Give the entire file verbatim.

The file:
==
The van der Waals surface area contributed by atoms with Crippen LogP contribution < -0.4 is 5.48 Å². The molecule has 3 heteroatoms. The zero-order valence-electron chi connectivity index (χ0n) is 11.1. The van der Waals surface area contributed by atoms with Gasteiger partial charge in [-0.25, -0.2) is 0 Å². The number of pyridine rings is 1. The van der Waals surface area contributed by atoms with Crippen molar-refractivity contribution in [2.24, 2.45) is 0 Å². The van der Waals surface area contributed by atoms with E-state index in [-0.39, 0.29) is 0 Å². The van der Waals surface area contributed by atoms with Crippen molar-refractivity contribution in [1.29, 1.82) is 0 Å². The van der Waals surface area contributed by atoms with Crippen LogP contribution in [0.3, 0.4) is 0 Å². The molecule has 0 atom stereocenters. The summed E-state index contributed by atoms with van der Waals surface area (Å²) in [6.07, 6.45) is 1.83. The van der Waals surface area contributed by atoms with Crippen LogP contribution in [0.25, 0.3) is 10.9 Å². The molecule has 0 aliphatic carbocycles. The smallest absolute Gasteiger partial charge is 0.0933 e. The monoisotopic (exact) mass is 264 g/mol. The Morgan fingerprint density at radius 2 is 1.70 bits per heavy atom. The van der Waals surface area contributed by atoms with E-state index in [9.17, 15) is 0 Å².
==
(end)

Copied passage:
The van der Waals surface area contributed by atoms with Crippen LogP contribution < -0.4 is 5.48 Å². The molecule has 3 heteroatoms. The zero-order valence-electron chi connectivity index (χ0n) is 11.1. The van der Waals surface area contributed by atoms with Gasteiger partial charge in [-0.25, -0.2) is 0 Å². The number of pyridine rings is 1. The van der Waals surface area contributed by atoms with Crippen molar-refractivity contribution in [2.24, 2.45) is 0 Å². The van der Waals surface area contributed by atoms with E-state index in [-0.39, 0.29) is 0 Å². The van der Waals surface area contributed by atoms with Crippen molar-refractivity contribution in [1.29, 1.82) is 0 Å². The van der Waals surface area contributed by atoms with Crippen LogP contribution in [0.3, 0.4) is 0 Å². The molecule has 0 atom stereocenters. The summed E-state index contributed by atoms with van der Waals surface area (Å²) in [6.07, 6.45) is 1.83. The van der Waals surface area contributed by atoms with Crippen LogP contribution in [0.25, 0.3) is 10.9 Å². The molecule has 0 aliphatic carbocycles. The smallest absolute Gasteiger partial charge is 0.0933 e. The monoisotopic (exact) mass is 264 g/mol. The Morgan fingerprint density at radius 2 is 1.70 bits per heavy atom. The van der Waals surface area contributed by atoms with E-state index in [9.17, 15) is 0 Å².